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The FAO Action Plan on Antimicrobial Resistance 2021–2025

Supporting innovation and resilience in food and agriculture sectors

FAO. 2021. The FAO Action Plan on Antimicrobial Resistance 20212025. Rome.

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    Supporting Global Efforts to Combat Antimicrobial Resistance Using a One Health Approach - GCP/GLO/710/UK 2023
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    The availability and use of antimicrobial drugs in terrestrial and aquatic animals and in plant production is essential for both health and productivity and contributes to food security, food safety and animal welfare, and in turn, the protection of livelihoods and sustainability of food production systems. However, there are growing global concerns about resistance to antimicrobial drugs, including antibiotics, and that antimicrobial resistance (AMR) will reverse these benefits. Developing countries are expected to bear the greatest burden of this problem. In this context, it is critical that countries’ food and agriculture sectors are equipped to address AMR and ensure that antimicrobials are regulated and used in a responsible manner. To this end, the project aimed to support the engagement of the food and agriculture sectors in selected countries in the development and implementation of National Action Plans (NAP) on AMR, focusing on several key factors such as regulatory platforms, legislation, and capacity to collect data on antimicrobial use (AMU), among others.
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    Book (stand-alone)
    The FAO Action Plan on Antimicrobial resistance 2016-2020 2016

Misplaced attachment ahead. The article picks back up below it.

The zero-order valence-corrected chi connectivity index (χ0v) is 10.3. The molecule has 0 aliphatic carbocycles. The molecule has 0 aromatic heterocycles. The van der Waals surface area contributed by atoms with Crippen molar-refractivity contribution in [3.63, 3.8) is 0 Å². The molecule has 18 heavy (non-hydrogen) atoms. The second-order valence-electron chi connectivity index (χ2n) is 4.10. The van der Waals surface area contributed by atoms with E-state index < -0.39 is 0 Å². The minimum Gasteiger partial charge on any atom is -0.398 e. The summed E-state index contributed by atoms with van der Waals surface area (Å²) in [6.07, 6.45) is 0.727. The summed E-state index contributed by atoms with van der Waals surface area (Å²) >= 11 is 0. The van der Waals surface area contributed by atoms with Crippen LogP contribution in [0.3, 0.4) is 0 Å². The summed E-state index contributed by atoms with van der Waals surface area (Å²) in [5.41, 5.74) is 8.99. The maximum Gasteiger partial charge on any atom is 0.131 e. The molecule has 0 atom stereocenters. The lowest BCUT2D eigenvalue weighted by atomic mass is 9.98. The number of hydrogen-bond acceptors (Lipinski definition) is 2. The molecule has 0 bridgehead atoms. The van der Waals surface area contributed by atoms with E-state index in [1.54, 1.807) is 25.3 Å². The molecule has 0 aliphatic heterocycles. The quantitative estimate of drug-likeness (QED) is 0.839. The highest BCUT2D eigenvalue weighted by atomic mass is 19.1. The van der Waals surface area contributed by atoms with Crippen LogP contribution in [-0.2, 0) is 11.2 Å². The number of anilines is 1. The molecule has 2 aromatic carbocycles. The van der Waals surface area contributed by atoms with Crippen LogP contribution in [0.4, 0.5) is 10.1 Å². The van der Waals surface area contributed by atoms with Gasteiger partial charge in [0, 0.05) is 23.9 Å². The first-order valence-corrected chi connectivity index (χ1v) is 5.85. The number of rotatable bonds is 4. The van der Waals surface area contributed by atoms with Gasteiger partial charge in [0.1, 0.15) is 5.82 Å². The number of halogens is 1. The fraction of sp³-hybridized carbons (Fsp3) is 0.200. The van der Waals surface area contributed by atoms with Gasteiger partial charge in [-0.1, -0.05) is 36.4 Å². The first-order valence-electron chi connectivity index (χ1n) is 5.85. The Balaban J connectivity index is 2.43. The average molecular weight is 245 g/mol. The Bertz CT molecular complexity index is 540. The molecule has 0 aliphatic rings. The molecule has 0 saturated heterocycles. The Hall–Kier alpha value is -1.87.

This document outlines the FAO Action Plan on Antimicrobial Resistance, which describes how the Organization will implement Resolution 4/2105 (Annex 1). The Plan was developed by a multidisciplinary FAO team to ensure that all relevant dimensions, including terrestrial and aquatic animal health and production, crop production, food safety, standard setting and legal aspects, are considered and that it is embedded within the Strategic Programme of FAO. Framing FAO’s work on AMR, it informs FAO Me mbers and partners of the Organization’s approach and goals over the next five years.
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    Joint FAO/OIE/WHO Expert Workshop on Non-Human Antimicrobial Usage and Antimicrobial Resistance: Scientific assessment
    Geneva, December 1 – 5, 2003
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    Antimicrobial agents are essential drugs for human and animal health and welfare. Antimicrobial resistance is a global public health concern that is impacted by both human and non-human antimicrobial usage. Antimicrobial agents are used in food animals, including from aquaculture, companion animals and horticulture to treat or prevent disease. Antimicrobial agents are sometimes used in food animals to promote growth. The types of antimicrobials used are frequently the same as, or closely rela ted to, antimicrobials used in humans.

    The expert workshop concluded that there is clear evidence of adverse human health consequences due to resistant organisms resulting from non-human usage of antimicrobials. These consequences include infections that would not have otherwise occurred, increased frequency of treatment failures (in some cases death) and increased severity of infections, as documented for instance by fluoroquinolone resistant human Salmonella infections. Evidence shows th at the amount and pattern of non-human usage of antimicrobials impact on the occurrence of resistant bacteria in animals and on food commodities and thereby human exposure to these resistant bacteria. The foodborne route is the major transmission pathway for resistant bacteria and resistance genes from food animals to humans, but other routes of transmission exist. There is much less data available on the public health impact of antimicrobial usage in aquaculture, horticulture and companion an imals.

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